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Labial-velar nasal

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Title: Labial-velar nasal  
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Subject: List of consonants, Table of consonants, X-SAMPA, Kirshenbaum, Labial consonants
Collection: Doubly Articulated Consonant, Labial Consonants
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Labial-velar nasal

Labial-velar nasal
IPA number 119 (114)
Entity (decimal) ŋ​͡​m
Unicode (hex) U+014B U+0361 U+006D
Kirshenbaum Nm

The labial–velar nasal is a type of consonantal sound, used in some spoken languages. The symbol in the International Phonetic Alphabet that represents this sound is ŋ͡m.

The labial–velar nasal is found in West and Central Africa and eastern New Guinea.


  • Features 1
  • Occurrence 2
  • Rounded variant 3
  • See also 4
  • References 5
  • Bibliography 6


Features of the labial–velar nasal:

  • Its manner of articulation is occlusive, which means it is produced by obstructing airflow in the vocal tract. Since the consonant is also oral, with no nasal outlet, the airflow is blocked entirely, and the consonant is a stop.
  • Its place of articulation is labial–velar, which means it is simultaneously articulated with the lips and with the back part of the tongue (the dorsum) against the soft palate (the velum). The dorsal closure is made and released slightly before the labial closure, but they overlap for most of their duration.
  • Its phonation is voiced, which means the vocal cords vibrate during the articulation.
  • It is a nasal consonant, which means air is allowed to escape through the nose, either exclusively (nasal stops) or in addition to through the mouth.
  • Because the sound is not produced with airflow over the tongue, the centrallateral dichotomy does not apply.
  • The airstream mechanism is pulmonic, which means it is articulated by pushing air solely with the lungs and diaphragm, as in most sounds.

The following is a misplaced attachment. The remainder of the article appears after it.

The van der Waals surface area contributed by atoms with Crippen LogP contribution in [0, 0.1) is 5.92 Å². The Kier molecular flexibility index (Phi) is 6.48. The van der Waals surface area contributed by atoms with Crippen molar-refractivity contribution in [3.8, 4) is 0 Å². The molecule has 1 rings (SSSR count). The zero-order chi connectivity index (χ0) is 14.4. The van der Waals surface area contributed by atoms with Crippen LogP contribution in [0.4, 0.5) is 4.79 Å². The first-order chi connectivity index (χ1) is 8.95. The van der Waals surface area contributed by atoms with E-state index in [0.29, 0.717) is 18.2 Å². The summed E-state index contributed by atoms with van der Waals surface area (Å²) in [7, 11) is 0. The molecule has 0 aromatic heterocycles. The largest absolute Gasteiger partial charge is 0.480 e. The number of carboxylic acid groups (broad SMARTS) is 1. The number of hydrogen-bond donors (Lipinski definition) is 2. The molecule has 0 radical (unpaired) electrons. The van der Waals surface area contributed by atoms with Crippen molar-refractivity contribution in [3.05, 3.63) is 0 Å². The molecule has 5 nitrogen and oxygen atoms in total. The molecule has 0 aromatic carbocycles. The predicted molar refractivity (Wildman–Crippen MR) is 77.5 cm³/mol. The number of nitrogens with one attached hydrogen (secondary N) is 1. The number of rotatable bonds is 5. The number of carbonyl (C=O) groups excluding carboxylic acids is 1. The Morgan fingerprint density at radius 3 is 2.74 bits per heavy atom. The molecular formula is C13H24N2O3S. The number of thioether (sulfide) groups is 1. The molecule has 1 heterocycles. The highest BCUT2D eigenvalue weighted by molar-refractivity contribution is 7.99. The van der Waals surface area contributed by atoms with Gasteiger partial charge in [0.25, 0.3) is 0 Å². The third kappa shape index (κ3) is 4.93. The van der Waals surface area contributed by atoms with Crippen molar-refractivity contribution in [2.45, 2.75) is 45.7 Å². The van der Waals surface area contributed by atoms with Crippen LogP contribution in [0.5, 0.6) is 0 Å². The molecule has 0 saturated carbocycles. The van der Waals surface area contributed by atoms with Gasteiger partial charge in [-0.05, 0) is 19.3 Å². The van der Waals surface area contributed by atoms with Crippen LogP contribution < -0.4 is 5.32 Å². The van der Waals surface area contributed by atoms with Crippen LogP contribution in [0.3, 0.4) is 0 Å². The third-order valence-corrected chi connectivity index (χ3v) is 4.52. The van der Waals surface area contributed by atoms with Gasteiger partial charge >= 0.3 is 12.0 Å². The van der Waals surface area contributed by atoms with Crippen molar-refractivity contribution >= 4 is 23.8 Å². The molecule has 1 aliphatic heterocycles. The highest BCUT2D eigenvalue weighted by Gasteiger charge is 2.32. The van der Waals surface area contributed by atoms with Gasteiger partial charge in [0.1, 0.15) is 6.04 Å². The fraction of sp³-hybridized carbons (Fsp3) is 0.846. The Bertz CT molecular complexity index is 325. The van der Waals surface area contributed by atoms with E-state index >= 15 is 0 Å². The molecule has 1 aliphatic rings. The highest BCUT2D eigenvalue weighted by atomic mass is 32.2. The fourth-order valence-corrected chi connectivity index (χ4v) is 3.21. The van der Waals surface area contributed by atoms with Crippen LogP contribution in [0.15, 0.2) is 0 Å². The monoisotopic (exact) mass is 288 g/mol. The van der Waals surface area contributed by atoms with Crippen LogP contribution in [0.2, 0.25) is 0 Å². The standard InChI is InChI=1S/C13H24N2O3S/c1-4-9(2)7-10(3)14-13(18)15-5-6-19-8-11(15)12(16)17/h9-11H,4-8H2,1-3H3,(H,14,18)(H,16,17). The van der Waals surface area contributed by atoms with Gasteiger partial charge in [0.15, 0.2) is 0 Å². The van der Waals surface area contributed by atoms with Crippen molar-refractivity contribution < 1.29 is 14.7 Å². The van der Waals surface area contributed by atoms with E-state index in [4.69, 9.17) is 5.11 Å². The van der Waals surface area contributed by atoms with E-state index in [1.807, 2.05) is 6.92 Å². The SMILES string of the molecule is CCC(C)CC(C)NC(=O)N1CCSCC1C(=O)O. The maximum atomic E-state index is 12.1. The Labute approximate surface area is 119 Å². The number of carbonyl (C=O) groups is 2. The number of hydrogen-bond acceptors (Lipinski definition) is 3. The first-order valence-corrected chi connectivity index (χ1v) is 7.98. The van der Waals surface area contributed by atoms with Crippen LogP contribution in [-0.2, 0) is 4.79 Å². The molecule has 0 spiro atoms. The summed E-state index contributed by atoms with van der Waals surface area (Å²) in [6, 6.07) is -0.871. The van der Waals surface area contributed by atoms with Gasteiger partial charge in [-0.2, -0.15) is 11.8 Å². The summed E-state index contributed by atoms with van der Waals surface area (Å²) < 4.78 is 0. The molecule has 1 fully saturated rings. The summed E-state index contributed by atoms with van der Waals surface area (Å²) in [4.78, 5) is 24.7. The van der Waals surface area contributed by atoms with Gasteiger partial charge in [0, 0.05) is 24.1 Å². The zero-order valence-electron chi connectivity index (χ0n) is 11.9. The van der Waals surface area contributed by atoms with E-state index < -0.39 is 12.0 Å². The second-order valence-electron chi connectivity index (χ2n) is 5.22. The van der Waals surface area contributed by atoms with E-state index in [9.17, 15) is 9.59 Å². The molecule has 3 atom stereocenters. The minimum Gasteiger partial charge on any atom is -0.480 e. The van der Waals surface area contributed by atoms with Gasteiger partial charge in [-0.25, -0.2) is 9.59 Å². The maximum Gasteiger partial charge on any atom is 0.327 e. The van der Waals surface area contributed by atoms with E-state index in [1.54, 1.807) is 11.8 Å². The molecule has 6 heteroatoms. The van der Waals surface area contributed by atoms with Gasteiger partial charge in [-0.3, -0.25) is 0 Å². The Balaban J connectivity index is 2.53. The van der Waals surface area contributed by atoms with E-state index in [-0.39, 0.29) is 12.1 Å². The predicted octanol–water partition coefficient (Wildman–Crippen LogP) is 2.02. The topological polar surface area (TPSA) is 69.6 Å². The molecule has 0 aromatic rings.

Language Word IPA Meaning Notes
Vietnamese[2] đúng [ɗʊŋ͡m] 'correct' Allophone of /ŋ/ after /u/ and /w/. See Vietnamese phonology

Rounded variant

Some languages, especially in Vanuatu, combine this labial–velar nasal with a labial–velar approximant release, hence [ŋ͡mʷ].

In the Banks Islands languages which have it, the phoneme /ŋ͡mʷ/ is written in local orthographies, using a macron on the corresponding bilabial. In other languages of Vanuatu further south (such as South Efate, or Lenakel), the same segment is spelled with a combining tilde.

Language Word IPA Meaning Notes
Dorig[3] sar [ŋ͡mʷsar] 'poor' Realized with an approximant release.
Lakon uä [uŋ͡mʷæ] 'house'
Lenakel[4] noanəɨk [noanəŋ͡mʷɨk] 'egg yolk'
Mwesen[5] tasar [taŋ͡mʷsar] 'person'

See also


  1. ^ Kropp Dakubu (1987), p. 13.
  2. ^ Thompson (1959), pp. 458–461.
  3. ^ François (2010), p. 430.
  4. ^ Nehrbass (2012), p. 89.
  5. ^ François (2013), p. 200.


  • Kropp Dakubu, M. E. (1987), The Dangme Language: An Introductory Survey, London: Macmillan 
  • Nehrbass, Kenneth, Kievit, Dirk; Huttar, George, eds., A Comprehensive Comparison of Lexemes in the Major Languages of Tanna (PDF), SIL International,  
  • Thompson, Laurence (1959), "Saigon phonemics", Language 35 (3): 454–476,  
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